(i)the Domain Names are identical or confusingly similar to the service marks in which the Complainant has rights; and
(ii)the Respondent has no rights or legitimate interests in respect of the Domain Names or any of them; and
(iii)the Domain Names have been registered and are being used in bad faith.
Identical or Confusing Similarity
It is a prerequisite that the Complainant has rights in the relevant trade mark(s) or service mark(s). At the outset, the Panel was faced with a bare assertion that the Complainant owned the PHARMACIA trade mark registrations cited. The trade mark documentation filed in support of the Complaint did not bear out the assertion. The Panel therefore had to consider whether or not to dismiss the Complaint out of hand. The Panel concluded that the circumstances were such that dismissal of the Complaint on that ground would have been unjust. The Panel had in mind, in particular, that the companies identified on the trade mark documentation appeared to be part of the same group of companies as the Complainant. The on-line search carried out by the Panel verified that the Complainant is the owner of the cited PHARMACIA trade mark registrations.
There is scope for an interesting argument as to the extent to which if at all the Complainant (as opposed to its parent or any associated company) can be said to have rights in the MONSANTO trade mark. Clearly, however, and particularly given the circumstances under which the Domain Name was registered, the first part of the Domain Name is intended to refer to the Complainant; moreover, it is a prominent part of the Domain Name and is identical to the PHARMACIA trade marks in which the Complainant has rights. The second part of the Domain Name does nothing to diminish the manifest likelihood of confusion.
Accordingly the Panel finds that the Domain Name is confusingly similar to a trade mark in which the Complainant has rights and the Complainant succeeds under this heading.
Rights or Legitimate Interests of the Respondent
While it is clear from the terms of paragraph 4(a) of the Policy that the overall burden of proof is on the Complainant, the introductory paragraph to paragraph 4(c) of the Policy advises a Respondent how to demonstrate its rights to and legitimate interests in the Domain Name in responding to a Complaint. The paragraph goes on to set out a non-exhaustive list of circumstances which, if the Respondent can prove any of them to the satisfaction of the Panel, will establish the relevant rights and/or legitimate interests of the Respondent.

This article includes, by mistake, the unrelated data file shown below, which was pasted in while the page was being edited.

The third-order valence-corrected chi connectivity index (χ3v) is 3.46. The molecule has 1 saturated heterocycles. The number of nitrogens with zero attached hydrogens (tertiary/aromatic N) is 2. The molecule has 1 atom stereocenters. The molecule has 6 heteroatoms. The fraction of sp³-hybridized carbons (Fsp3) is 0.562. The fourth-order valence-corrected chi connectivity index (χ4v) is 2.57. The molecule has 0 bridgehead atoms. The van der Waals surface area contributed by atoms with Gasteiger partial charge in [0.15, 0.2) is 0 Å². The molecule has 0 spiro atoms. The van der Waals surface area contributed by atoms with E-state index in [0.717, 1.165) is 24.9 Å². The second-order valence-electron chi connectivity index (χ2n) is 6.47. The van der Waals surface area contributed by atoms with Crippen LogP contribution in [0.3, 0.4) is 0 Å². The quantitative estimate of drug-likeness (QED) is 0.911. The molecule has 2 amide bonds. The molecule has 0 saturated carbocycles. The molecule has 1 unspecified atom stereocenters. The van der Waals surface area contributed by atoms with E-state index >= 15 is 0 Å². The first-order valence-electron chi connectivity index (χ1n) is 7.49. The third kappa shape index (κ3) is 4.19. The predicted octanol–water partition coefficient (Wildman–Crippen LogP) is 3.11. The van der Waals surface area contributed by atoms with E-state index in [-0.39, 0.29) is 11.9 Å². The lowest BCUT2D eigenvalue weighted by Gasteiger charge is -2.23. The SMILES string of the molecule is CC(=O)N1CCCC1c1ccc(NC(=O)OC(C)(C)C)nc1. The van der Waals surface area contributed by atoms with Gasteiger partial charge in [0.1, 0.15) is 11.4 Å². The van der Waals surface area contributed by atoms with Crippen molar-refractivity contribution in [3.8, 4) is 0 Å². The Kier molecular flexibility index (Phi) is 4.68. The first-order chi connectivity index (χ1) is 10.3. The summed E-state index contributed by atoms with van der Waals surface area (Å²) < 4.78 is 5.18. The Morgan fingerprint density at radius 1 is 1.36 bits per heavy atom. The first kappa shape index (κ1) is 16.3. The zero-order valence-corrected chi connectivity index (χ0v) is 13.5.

In relation to paragraph 4(a)(ii) of the Policy (dealing with the rights and legitimate interests of the Respondent), the Panel reads these two provisions of the Policy (4(a) and 4(c)) as meaning that while the overall burden of proof lies with the Complainant, once the Complainant has established a prima facie case under this head (4(a)(ii)), the burden is on the Respondent to establish the contrary.
The Respondent has not responded to the Complainant’s allegations.
The Panel accepts that the PHARMACIA and MONSANTO trade marks are very well known and that in using them in juxtaposition the Respondent knew perfectly well that he was using names belonging to the Complainant and Monsanto Company respectively. The papers disclose no hint of any reason why the Respondent might legitimately lay claim to rights in or relating to the Domain Name. The prima facie case is made out and, despite having been given an opportunity to respond, the Respondent has not done so.
In these circumstances, the Panel has no hesitation in finding that the Respondent has no rights or legitimate interests in respect of the Domain Name and accordingly the Complaint succeeds under this head also.
Under this head the Complainant has to prove both that the Domain Name has been registered in bad faith and that it is being used in bad faith.
Paragraph 4(b) of the Policy sets out a non-exhaustive list of circumstances which if found by the Panel to be present shall be evidence of the registration and use of a domain name in bad faith.
In support of its case the Complainant asserts sub paragraphs (i), (ii) and (iv) of paragraph 4(b) which read as follows:-
(iv)by using the domain name, you have intentionally attempted to attract, for commercial gain, Internet users to your website or other online location, by creating a likelihood of confusion with the Complainant’s mark as to the source, sponsorship, affiliation or endorsement of your website or location or of a product or service on your website or location.